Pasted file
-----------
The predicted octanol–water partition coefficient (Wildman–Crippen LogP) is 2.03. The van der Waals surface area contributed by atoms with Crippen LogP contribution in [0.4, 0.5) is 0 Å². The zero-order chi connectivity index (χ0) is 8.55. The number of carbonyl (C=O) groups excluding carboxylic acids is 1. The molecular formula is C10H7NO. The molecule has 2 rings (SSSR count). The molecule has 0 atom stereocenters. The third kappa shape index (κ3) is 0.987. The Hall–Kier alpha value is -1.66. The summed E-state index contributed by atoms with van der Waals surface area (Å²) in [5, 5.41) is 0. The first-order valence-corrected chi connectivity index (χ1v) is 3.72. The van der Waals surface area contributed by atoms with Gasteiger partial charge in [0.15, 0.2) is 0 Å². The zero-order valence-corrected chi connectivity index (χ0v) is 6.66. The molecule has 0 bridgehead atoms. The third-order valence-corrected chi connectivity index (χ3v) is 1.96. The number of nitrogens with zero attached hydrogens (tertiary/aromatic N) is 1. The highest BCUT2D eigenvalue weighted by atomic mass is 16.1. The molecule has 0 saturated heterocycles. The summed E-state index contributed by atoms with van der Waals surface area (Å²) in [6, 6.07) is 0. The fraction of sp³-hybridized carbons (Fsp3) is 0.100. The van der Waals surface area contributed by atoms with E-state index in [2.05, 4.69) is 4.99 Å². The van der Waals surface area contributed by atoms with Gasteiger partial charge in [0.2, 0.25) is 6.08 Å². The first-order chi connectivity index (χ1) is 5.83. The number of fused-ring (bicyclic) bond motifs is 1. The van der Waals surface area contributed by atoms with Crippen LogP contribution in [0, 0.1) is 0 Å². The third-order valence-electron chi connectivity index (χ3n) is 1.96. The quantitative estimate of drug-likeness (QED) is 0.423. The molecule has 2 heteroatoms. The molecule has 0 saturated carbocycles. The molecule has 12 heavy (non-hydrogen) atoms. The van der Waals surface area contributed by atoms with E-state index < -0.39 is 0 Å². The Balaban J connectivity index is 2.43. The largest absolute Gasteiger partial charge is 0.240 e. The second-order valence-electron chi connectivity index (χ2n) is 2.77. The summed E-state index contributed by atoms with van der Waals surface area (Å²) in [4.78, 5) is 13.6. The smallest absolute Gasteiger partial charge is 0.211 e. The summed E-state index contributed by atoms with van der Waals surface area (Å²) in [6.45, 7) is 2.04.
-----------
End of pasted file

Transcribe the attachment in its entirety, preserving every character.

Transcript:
The predicted octanol–water partition coefficient (Wildman–Crippen LogP) is 2.03. The van der Waals surface area contributed by atoms with Crippen LogP contribution in [0.4, 0.5) is 0 Å². The zero-order chi connectivity index (χ0) is 8.55. The number of carbonyl (C=O) groups excluding carboxylic acids is 1. The molecular formula is C10H7NO. The molecule has 2 rings (SSSR count). The molecule has 0 atom stereocenters. The third kappa shape index (κ3) is 0.987. The Hall–Kier alpha value is -1.66. The summed E-state index contributed by atoms with van der Waals surface area (Å²) in [5, 5.41) is 0. The first-order valence-corrected chi connectivity index (χ1v) is 3.72. The van der Waals surface area contributed by atoms with Gasteiger partial charge in [0.15, 0.2) is 0 Å². The zero-order valence-corrected chi connectivity index (χ0v) is 6.66. The molecule has 0 bridgehead atoms. The third-order valence-corrected chi connectivity index (χ3v) is 1.96. The number of nitrogens with zero attached hydrogens (tertiary/aromatic N) is 1. The highest BCUT2D eigenvalue weighted by atomic mass is 16.1. The molecule has 0 saturated heterocycles. The summed E-state index contributed by atoms with van der Waals surface area (Å²) in [6, 6.07) is 0. The fraction of sp³-hybridized carbons (Fsp3) is 0.100. The van der Waals surface area contributed by atoms with E-state index in [2.05, 4.69) is 4.99 Å². The van der Waals surface area contributed by atoms with Gasteiger partial charge in [0.2, 0.25) is 6.08 Å². The first-order chi connectivity index (χ1) is 5.83. The number of fused-ring (bicyclic) bond motifs is 1. The van der Waals surface area contributed by atoms with Crippen LogP contribution in [0, 0.1) is 0 Å². The third-order valence-electron chi connectivity index (χ3n) is 1.96. The quantitative estimate of drug-likeness (QED) is 0.423. The molecule has 2 heteroatoms. The molecule has 0 saturated carbocycles. The molecule has 12 heavy (non-hydrogen) atoms. The van der Waals surface area contributed by atoms with E-state index < -0.39 is 0 Å². The Balaban J connectivity index is 2.43. The largest absolute Gasteiger partial charge is 0.240 e. The second-order valence-electron chi connectivity index (χ2n) is 2.77. The summed E-state index contributed by atoms with van der Waals surface area (Å²) in [4.78, 5) is 13.6. The smallest absolute Gasteiger partial charge is 0.211 e. The summed E-state index contributed by atoms with van der Waals surface area (Å²) in [6.45, 7) is 2.04.